Engineering athletes to be faster and stronger

March 5, 2012 9:43:44 AM PST
The Indianapolis Colts finished two and 14. With stats like that, it's hard to believe their quarterback is paid the highest salary in the NFL.

Peyton Manning will take home $23 million for a season he didn't even play. Neck injuries sidelined him. That's why the pros are working so hard to engineer a better athlete, one who runs faster, throws farther and is hit with fewer injuries.

What was once just sci-fi, is turning young competitors into better, stronger, faster athletes.

And although many strive for it?few make it to this level?an elite athlete, engineered to be one of the best in the world.

Devin Goda wants to be one of them.

At 6'5" and 225 pounds, Goda is a big man with huge aspirations.

"That's definitely my top priority and dream to make it to the NFL," he said.

During the past two seasons at Slippery Rock University in Pennsylvania, Goda's time in the 40-yard dash has dropped from 4.75 to 4.38. That fraction of a second saved, puts him on par with the best wide receivers in the game. How did he do it? By improving one step, one movement at a time.

"Filming through the computer we can watch the athlete- whether it is sprint technique, Olympic lifting technique, plyometric technique" said Tim Griesser, performance coach for UPMC Sports. "It provides the athlete with instant visual feedback."

Specialized computer software analyzes performance. Trainers can tell instantly whether athletes are right on the mark.

The Atlanta Falcons, a high performance team with one of the lowest injury rates in the NFL, never underestimate the power of motion.

"You have to look at the movement," said Jeff Fish, director of athletic performance for the Atlanta Falcons. "It's so much bigger than just is this player strong, is this player fast."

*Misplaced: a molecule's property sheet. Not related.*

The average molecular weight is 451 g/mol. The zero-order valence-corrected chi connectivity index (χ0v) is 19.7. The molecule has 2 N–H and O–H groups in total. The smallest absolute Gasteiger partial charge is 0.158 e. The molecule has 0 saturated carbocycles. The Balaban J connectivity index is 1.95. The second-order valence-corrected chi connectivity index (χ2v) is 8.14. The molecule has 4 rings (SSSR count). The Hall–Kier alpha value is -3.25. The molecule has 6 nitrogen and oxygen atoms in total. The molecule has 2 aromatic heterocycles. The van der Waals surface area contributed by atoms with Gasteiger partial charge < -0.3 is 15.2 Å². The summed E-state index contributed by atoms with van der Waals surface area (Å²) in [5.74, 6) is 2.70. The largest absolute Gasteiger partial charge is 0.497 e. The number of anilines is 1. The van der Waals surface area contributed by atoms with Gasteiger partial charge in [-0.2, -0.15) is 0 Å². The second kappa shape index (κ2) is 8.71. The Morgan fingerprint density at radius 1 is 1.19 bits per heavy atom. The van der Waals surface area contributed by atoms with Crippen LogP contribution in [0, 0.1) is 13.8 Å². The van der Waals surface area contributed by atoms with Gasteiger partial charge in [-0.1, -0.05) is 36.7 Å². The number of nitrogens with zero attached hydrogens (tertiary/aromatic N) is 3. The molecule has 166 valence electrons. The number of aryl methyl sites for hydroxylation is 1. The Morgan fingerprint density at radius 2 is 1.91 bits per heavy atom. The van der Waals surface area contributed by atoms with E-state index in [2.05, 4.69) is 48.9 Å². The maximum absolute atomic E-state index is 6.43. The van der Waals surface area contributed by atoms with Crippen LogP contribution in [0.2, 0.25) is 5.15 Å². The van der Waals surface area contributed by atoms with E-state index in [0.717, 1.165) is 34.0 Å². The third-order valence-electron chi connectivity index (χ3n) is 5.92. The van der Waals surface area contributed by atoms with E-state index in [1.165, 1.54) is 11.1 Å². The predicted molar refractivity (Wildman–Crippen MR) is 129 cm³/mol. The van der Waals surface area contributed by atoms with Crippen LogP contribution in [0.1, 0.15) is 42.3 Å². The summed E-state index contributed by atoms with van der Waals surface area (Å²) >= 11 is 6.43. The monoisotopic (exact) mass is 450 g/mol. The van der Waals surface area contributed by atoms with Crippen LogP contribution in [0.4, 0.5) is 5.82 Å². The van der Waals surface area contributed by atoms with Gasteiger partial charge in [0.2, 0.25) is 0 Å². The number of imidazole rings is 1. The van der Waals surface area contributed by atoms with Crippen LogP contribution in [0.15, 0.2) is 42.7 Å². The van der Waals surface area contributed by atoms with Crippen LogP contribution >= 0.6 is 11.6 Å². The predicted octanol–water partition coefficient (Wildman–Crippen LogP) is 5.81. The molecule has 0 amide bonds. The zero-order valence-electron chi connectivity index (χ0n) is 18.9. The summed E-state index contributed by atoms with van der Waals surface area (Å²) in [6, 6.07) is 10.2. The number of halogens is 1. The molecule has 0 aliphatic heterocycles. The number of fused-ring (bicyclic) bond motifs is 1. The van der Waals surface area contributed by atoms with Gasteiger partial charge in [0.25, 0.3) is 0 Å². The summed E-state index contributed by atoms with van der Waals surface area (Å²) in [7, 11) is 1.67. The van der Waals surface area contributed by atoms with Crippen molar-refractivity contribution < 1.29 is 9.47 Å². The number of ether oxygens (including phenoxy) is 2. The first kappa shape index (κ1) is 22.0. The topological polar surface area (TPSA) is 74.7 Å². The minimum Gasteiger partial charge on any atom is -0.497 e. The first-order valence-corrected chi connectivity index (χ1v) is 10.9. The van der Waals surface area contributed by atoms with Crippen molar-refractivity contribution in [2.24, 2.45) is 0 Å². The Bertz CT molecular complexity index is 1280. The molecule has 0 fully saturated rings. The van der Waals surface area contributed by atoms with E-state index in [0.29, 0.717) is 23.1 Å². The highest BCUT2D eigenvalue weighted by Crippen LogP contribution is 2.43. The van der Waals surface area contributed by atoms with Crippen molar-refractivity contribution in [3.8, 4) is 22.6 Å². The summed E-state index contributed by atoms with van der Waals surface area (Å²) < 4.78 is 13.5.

Several times a year, every Falcons player undergoes functional movement screening. Seven specialized tests, scored zero to three, identify limitations in strength and motion from left to right, head to toe before they cause injuries.

"Over the course of a 16-week season, if you do have an asymmetry, if you do have a restriction, that's going to eventually break down," Fish said.

To prevent that breakdown, customized therapies target each player's unique risk factors. The healthy movement score becomes a benchmark for healing.

"I can use that objective data that was generated before the athlete was injured to help me evaluate the athlete at the time of return to play," said Dr. Spero G. Karas, the Falcons' head team physician.

Better mechanics, sharper science and breakthrough technology, fast-tracking players to their dreams.

"I'm going to come out of nowhere, coming out of a small school," Goda said. "Not too many people know about me. I'm going to turn some heads."

Motion analysis isn't just for professional athletes. Movement screening is now available through certified personal trainers all over the country to allow weekend warriors and fitness enthusiasts to test their own efficiency of motion, and improve performance.